Personally, the only reason why I recently engaged in such a query had to do with a letter that was sent out from the Board of the Association of Hispanic Advertising Agencies to the publisher of Advertising Age, Scott Donaton. In the missive AHAA argues that "as an Ad Age reporter covering news and editorial material related to our Hispanic ad industry [...] it is questionable whether Ms. Martinez can actually report objectively on Hispanic media matters when she has publicly stated such strong negative opinions about its content."
The letter, a response to this post, was not addressed to me, but it managed to make its way into the blogosphere.
Leaving aside some inaccuracies, (e.g. I am not an Ad Age reporter, though I do occasional freelance work for the publication; and my experience is not based on "two hours or morning daytime Hispanic TV viewing" but over 30 years of being exposed to it), I think AHAA's concern is reflective of something that journalists and editors take for granted but is less obvious among mainstream audiences: News reporting and blogging are two different "animals," and one does not -- and should not -- discredit or preclude the other.
I concede I am in a particularly tough spot: Unlike many of my fellow Big Tent bloggers, who either own or work in a multicultural agency, I am a professional journalist who writes -- albeit objectively and dispassionately-- about the industry. And although this puts me in a delicate position, I am by no means alone. Go to any of your favorite publications online and you'll find that some -- if not most -- of their top reporters, editors and freelance writers are also blogging, whether about their respective beats or just about anything else.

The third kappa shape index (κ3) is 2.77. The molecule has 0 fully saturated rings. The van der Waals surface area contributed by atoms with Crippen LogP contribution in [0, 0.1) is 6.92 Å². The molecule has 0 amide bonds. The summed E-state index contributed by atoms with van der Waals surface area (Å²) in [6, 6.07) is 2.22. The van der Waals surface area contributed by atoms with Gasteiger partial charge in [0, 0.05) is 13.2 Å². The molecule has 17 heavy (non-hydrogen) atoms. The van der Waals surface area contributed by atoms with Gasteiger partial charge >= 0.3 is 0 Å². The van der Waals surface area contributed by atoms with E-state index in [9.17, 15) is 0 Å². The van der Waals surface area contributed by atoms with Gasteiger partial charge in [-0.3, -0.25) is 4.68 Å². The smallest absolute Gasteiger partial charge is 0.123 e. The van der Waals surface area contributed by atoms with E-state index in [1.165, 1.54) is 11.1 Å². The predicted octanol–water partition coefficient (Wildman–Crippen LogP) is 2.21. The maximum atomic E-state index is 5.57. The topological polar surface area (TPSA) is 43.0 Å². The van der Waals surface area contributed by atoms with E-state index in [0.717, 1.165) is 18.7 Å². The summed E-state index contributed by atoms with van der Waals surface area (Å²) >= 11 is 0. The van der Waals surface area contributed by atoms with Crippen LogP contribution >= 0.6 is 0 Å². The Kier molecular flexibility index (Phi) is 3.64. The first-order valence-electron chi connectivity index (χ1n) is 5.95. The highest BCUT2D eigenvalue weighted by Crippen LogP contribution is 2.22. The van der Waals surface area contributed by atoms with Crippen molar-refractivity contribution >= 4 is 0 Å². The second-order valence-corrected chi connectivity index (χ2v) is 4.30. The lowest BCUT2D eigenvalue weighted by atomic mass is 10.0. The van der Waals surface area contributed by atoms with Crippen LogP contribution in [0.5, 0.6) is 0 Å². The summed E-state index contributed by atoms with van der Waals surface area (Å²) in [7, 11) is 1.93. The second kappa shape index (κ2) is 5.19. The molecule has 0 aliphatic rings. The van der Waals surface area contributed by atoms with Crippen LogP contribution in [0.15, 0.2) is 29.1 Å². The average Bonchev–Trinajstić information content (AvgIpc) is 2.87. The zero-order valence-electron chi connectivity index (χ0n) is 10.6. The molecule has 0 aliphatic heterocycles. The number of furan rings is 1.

Put aside the fact that journalists are, for the most part, normal people. As such, they all have opinions -- often very strong ones -- about the subjects they cover. Blogging does not betray journalistic values of objectivity, nor puts a bias on how journalists cover their beats. Should this be the case -- and for the sake of staying on the Hispanic market -- we wouldn't have Univision anchors María Elena Salinas or Jorge Ramos authoring weekly opinion pieces in newspapers nationwide in which they make very clear their position on issues such as immigration or Latin American politics. The points they raise and the discussions they engage are important, whether you agree with them or not, simply because they are a point of view. I seriously doubt Univision viewers put their work as news reporters on the line because they chose to express an opinion.
My experience with blogging is relatively new, but I have come to realize it has helped me better understand my audience. And, by allowing readers to comment directly on what I write, I have managed to have an ongoing "conversation" with them, learning what hits or what misses the mark; and most importantly what touches a nerve. (What's the point of just patting each other on the back all the time?)
Needless to say, this has not, nor ever will taint my position as an objective observer of the ever-evolving Hispanic industry, which, by the way, is so not used to criticism.
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Read more from Laura daily at Mi Blog Es Tu Blog.